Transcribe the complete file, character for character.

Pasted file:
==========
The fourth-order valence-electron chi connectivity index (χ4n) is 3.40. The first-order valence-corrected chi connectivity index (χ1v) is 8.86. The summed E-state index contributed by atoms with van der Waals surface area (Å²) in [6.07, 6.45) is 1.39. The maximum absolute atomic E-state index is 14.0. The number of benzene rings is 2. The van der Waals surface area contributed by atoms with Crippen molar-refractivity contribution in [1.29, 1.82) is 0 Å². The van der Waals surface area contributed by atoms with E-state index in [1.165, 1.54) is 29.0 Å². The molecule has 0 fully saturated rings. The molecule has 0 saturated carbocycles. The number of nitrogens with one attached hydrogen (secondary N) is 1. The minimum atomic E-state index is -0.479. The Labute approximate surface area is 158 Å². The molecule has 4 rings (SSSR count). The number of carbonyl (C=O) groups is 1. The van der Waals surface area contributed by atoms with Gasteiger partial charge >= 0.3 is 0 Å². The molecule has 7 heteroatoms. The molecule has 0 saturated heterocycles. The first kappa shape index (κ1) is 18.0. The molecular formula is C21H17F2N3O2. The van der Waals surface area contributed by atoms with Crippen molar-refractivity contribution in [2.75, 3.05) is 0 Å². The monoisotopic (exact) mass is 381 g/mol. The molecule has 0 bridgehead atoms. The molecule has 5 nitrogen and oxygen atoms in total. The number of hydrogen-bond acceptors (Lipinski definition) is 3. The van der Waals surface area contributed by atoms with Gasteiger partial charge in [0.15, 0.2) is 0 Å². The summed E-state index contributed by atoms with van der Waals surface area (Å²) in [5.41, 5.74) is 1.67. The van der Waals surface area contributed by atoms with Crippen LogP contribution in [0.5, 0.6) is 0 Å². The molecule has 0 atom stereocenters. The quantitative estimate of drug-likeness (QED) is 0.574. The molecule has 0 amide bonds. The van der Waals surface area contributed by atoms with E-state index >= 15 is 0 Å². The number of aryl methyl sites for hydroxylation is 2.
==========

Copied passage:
The fourth-order valence-electron chi connectivity index (χ4n) is 3.40. The first-order valence-corrected chi connectivity index (χ1v) is 8.86. The summed E-state index contributed by atoms with van der Waals surface area (Å²) in [6.07, 6.45) is 1.39. The maximum absolute atomic E-state index is 14.0. The number of benzene rings is 2. The van der Waals surface area contributed by atoms with Crippen molar-refractivity contribution in [1.29, 1.82) is 0 Å². The van der Waals surface area contributed by atoms with E-state index in [1.165, 1.54) is 29.0 Å². The molecule has 0 fully saturated rings. The molecule has 0 saturated carbocycles. The number of nitrogens with one attached hydrogen (secondary N) is 1. The minimum atomic E-state index is -0.479. The Labute approximate surface area is 158 Å². The molecule has 4 rings (SSSR count). The number of carbonyl (C=O) groups is 1. The van der Waals surface area contributed by atoms with Gasteiger partial charge >= 0.3 is 0 Å². The molecule has 7 heteroatoms. The molecule has 0 saturated heterocycles. The first kappa shape index (κ1) is 18.0. The molecular formula is C21H17F2N3O2. The van der Waals surface area contributed by atoms with Crippen molar-refractivity contribution in [2.75, 3.05) is 0 Å². The monoisotopic (exact) mass is 381 g/mol. The molecule has 0 bridgehead atoms. The molecule has 5 nitrogen and oxygen atoms in total. The number of hydrogen-bond acceptors (Lipinski definition) is 3. The van der Waals surface area contributed by atoms with Gasteiger partial charge in [0.15, 0.2) is 0 Å². The summed E-state index contributed by atoms with van der Waals surface area (Å²) in [5.41, 5.74) is 1.67. The van der Waals surface area contributed by atoms with Crippen LogP contribution in [0.5, 0.6) is 0 Å². The molecule has 0 atom stereocenters. The quantitative estimate of drug-likeness (QED) is 0.574. The molecule has 0 amide bonds. The van der Waals surface area contributed by atoms with E-state index >= 15 is 0 Å². The number of aryl methyl sites for hydroxylation is 2.